Shortly before winning six Academy Awards, including Best Picture, the makers of The Hurt Locker found themselves subject to a lawsuit filed in the New Jersey District Court on 3 March 2010. The lawsuit alleges that the makers of the film essentially stole the life story and persona of Iraq War veteran, Master Sergeant Jeffrey Sarver. Sarver claims Mark Boal, the movie’s screenwriter, was a journalist in his unit for over thirty days in 2004 and used the material for an article in Playboy magazine, and subsequently in the development of the screenplay for The Hurt Locker. In particular, the claim alleges a breach of his right to privacy and publicity, fraud, defamation and breach of contract among others.
This case provides a timely opportunity to evaluate how the law protects “personality rights” in both the United States and Australia.
In the United States, both state common law and statute have provided certain protection for personality rights. In fact, approximately half of the states recognise the Right of Publicity, which aims to prevent the commercial exploitation of someone’s name or likeness. Not all of these states recognise it as an independent right, but rather as a broader category of the Right of Privacy recognised at common law. According to the Restatement of the Law for Torts (2nd ed) at 652C, the Right of Publicity is an interest a person has in the exclusive use of their own identity and therefore is a property right in nature. Liability will arise when someone appropriates and uses a person’s name or likeness for their own benefit, commercial or otherwise.
In contrast to the United States, there has traditionally been no right of privacy recognised by the common law in Australia. While the right was briefly toyed with by the Queensland District Court in Grosse v Purvis  QDC 151, the courts have been reluctant to fully embrace a right to privacy ever since. Certainly, there is no right in one’s name or likeness available in Australia equivalent to the Right of Publicity in the United States. Instead, complainants are left to rely on claims under s 52 of the Trade Practices Act 1974 (Cth) for misleading and deceptive conduct or, alternatively, a claim based on a breach of confidence. A well known example is Telmax Pty Ltd v Telstra Corp Ltd (1996) 36 IPR 46, where Kieren Perkins alleged that Telstra was liable for misleading and deceptive conduct by using his image on a newspaper advertisement. Ultimately, Kieren Perkins was successful and gained a similar remedy to that which he would have received in the United States in circumstances where his name, image and reputation were used without consent.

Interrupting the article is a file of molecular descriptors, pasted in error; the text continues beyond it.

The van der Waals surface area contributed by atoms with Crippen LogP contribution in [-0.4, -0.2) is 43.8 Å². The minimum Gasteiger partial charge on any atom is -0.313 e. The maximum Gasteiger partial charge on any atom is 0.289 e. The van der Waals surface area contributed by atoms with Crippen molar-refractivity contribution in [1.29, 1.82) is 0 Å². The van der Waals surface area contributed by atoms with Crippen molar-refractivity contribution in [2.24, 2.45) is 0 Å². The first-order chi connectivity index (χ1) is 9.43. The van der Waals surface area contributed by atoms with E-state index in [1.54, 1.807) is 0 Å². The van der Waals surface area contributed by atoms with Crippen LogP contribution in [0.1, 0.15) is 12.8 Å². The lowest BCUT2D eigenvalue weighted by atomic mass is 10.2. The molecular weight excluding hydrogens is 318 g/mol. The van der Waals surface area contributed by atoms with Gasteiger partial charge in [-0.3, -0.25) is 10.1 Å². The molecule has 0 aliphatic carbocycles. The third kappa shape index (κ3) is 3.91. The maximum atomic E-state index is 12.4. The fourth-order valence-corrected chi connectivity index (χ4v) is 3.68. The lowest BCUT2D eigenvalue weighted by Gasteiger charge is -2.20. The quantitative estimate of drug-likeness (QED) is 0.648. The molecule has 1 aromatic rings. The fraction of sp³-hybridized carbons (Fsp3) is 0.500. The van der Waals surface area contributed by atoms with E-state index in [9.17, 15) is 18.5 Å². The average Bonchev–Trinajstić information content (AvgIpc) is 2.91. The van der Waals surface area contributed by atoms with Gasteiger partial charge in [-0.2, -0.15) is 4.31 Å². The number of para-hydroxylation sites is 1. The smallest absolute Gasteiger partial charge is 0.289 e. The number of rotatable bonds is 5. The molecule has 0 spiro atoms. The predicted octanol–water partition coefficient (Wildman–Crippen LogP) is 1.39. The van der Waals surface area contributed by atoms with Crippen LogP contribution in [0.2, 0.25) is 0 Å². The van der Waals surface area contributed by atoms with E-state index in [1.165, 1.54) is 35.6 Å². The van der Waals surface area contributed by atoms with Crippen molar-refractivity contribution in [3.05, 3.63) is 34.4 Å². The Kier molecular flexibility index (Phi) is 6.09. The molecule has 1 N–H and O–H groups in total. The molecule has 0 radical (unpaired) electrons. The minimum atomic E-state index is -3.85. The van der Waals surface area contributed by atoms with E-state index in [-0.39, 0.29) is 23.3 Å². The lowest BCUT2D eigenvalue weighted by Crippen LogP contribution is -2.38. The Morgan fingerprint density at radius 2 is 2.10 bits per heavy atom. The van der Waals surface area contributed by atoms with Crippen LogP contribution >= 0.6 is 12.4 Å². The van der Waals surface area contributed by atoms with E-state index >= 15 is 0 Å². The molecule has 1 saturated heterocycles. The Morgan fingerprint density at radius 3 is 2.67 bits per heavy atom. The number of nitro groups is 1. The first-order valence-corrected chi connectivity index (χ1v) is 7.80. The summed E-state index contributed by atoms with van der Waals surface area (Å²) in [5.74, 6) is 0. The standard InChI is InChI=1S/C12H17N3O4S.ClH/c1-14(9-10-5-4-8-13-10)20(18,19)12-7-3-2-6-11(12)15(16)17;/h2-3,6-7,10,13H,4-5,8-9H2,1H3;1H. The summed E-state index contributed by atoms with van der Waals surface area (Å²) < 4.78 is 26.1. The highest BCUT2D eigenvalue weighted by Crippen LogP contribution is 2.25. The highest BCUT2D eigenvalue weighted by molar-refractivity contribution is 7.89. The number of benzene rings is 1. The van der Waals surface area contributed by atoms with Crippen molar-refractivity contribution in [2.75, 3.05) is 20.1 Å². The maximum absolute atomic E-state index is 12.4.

In this case, Sarver claims the character known as “Will James” is based on him and that many of the key scenes in the film are misrepresentations of aspects of his life. It remains to be seen whether an argument based on the Right to Publicity would succeed (especially given the broad freedom of speech provision in the First Amendment).